Note to victims of accidents, medical malpractice, broken contracts and the like: When you sue, make a deal. That's clear from a soon-to-be-released study of civil lawsuits. 2

Note to victims of accidents, medical malpractice, broken contracts and the like: When you sue, make a deal. That’s clear from a soon-to-be-released study of civil lawsuits.

Note to victims of accidents, medical malpractice, broken contracts and the like: When you sue, make a deal.

That is the clear lesson of a soon-to-be-released study of civil lawsuits that has found that most of the plaintiffs who decided to pass up a settlement offer and went to trial ended up getting less money than if they had taken that offer.

“The lesson for plaintiffs is, in the vast majority of cases, they are perceiving the defendant’s offer to be half a loaf when in fact it is an entire loaf or more,” said Randall L. Kiser, a co-author of the study and principal analyst at DecisionSet, a consulting firm that advises clients on litigation decisions.

Defendants made the wrong decision by proceeding to trial far less often, in 24 percent of cases, according to the study; plaintiffs were wrong in 61 percent of cases. In just 15 percent of cases, both sides were right to go to trial — meaning that the defendant paid less than the plaintiff had wanted but the plaintiff got more than the defendant had offered.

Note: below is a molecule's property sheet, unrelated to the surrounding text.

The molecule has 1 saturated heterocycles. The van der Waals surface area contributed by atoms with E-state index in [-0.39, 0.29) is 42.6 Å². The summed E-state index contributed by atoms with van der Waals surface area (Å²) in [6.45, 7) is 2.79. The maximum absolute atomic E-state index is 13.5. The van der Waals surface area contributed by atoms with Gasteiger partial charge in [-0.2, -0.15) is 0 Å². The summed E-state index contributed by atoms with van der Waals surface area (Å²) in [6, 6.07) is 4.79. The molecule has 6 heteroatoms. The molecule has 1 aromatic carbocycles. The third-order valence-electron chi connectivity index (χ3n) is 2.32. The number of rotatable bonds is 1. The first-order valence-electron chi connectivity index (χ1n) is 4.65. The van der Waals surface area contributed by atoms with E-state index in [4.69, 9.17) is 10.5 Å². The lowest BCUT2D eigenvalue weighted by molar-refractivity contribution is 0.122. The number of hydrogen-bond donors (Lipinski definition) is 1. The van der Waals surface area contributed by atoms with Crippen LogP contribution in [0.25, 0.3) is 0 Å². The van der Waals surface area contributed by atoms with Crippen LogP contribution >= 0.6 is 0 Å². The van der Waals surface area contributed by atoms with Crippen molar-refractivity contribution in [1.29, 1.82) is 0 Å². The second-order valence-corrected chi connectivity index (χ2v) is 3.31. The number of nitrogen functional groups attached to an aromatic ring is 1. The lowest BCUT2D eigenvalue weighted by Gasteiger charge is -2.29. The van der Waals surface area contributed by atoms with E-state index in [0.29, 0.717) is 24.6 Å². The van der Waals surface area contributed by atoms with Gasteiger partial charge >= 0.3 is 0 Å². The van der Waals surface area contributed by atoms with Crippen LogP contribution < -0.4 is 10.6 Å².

The vast majority of cases do settle — from 80 to 92 percent by some estimates, Mr. Kiser said — and there is no way to know whether either side in those cases could have done better at trial. But the findings, based on a study of 2,054 cases that went to trial from 2002 to 2005, raise provocative questions about how lawyers and clients make decisions, the quality of legal advice and lawyers’ motives.

Critics of the profession have long argued that lawyers have an incentive to try to collect fees that are contingent on winning in court or simply to bill for all the hours required to prepare and go to trial.

“What I would want them to look at was whether or not the lawyers had a strong financial incentive to go to trial,” said Cristina C. Arguedas, a criminal defense lawyer in Berkeley, Calif., when told of the study. “I’m not suggesting the answer, because I don’t know, but that would be my question.”

The study, which is to be published in the September issue of the Journal of Empirical Legal Studies, does not directly answer Ms. Arguedas, but it does find that the mistakes were made more often in cases in which lawyers are typically paid a share of whatever is won at trial.

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